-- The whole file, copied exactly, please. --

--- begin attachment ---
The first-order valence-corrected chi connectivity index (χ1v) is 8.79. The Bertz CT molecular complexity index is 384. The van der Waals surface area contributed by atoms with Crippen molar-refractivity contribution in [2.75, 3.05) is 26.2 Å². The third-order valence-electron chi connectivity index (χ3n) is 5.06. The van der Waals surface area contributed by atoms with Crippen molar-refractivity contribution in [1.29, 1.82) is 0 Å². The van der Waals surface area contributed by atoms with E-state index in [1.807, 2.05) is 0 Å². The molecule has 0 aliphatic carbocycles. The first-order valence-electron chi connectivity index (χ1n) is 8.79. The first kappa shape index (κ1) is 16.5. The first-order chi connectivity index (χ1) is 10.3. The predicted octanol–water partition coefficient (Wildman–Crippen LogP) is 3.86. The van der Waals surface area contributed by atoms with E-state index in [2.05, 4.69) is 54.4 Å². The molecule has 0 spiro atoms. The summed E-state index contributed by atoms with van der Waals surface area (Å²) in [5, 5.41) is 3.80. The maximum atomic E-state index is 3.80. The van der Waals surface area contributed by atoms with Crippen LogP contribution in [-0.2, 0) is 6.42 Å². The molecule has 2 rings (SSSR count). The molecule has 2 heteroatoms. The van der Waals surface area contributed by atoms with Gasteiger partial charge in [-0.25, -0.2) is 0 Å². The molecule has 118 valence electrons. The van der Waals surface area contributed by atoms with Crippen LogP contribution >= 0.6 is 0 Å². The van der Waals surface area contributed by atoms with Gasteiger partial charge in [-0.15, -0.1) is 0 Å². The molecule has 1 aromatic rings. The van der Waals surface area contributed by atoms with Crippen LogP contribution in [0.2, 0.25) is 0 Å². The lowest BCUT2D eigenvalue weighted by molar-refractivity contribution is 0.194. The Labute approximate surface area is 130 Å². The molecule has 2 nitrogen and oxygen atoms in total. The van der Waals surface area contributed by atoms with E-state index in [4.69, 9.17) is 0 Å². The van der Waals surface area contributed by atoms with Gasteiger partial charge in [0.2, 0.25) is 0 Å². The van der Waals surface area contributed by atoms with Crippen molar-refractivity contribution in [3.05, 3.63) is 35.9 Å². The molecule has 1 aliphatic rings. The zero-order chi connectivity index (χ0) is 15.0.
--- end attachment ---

The first-order valence-corrected chi connectivity index (χ1v) is 8.79. The Bertz CT molecular complexity index is 384. The van der Waals surface area contributed by atoms with Crippen molar-refractivity contribution in [2.75, 3.05) is 26.2 Å². The third-order valence-electron chi connectivity index (χ3n) is 5.06. The van der Waals surface area contributed by atoms with Crippen molar-refractivity contribution in [1.29, 1.82) is 0 Å². The van der Waals surface area contributed by atoms with E-state index in [1.807, 2.05) is 0 Å². The molecule has 0 aliphatic carbocycles. The first-order valence-electron chi connectivity index (χ1n) is 8.79. The first kappa shape index (κ1) is 16.5. The first-order chi connectivity index (χ1) is 10.3. The predicted octanol–water partition coefficient (Wildman–Crippen LogP) is 3.86. The van der Waals surface area contributed by atoms with E-state index in [2.05, 4.69) is 54.4 Å². The molecule has 0 spiro atoms. The summed E-state index contributed by atoms with van der Waals surface area (Å²) in [5, 5.41) is 3.80. The maximum atomic E-state index is 3.80. The van der Waals surface area contributed by atoms with Crippen LogP contribution in [-0.2, 0) is 6.42 Å². The molecule has 2 rings (SSSR count). The molecule has 2 heteroatoms. The van der Waals surface area contributed by atoms with Gasteiger partial charge in [-0.25, -0.2) is 0 Å². The molecule has 118 valence electrons. The van der Waals surface area contributed by atoms with Crippen LogP contribution >= 0.6 is 0 Å². The van der Waals surface area contributed by atoms with Gasteiger partial charge in [-0.15, -0.1) is 0 Å². The molecule has 1 aromatic rings. The van der Waals surface area contributed by atoms with Crippen LogP contribution in [0.2, 0.25) is 0 Å². The lowest BCUT2D eigenvalue weighted by molar-refractivity contribution is 0.194. The Labute approximate surface area is 130 Å². The molecule has 2 nitrogen and oxygen atoms in total. The van der Waals surface area contributed by atoms with E-state index in [4.69, 9.17) is 0 Å². The van der Waals surface area contributed by atoms with Gasteiger partial charge in [0.2, 0.25) is 0 Å². The van der Waals surface area contributed by atoms with Crippen molar-refractivity contribution in [3.05, 3.63) is 35.9 Å². The molecule has 1 aliphatic rings. The zero-order chi connectivity index (χ0) is 15.0.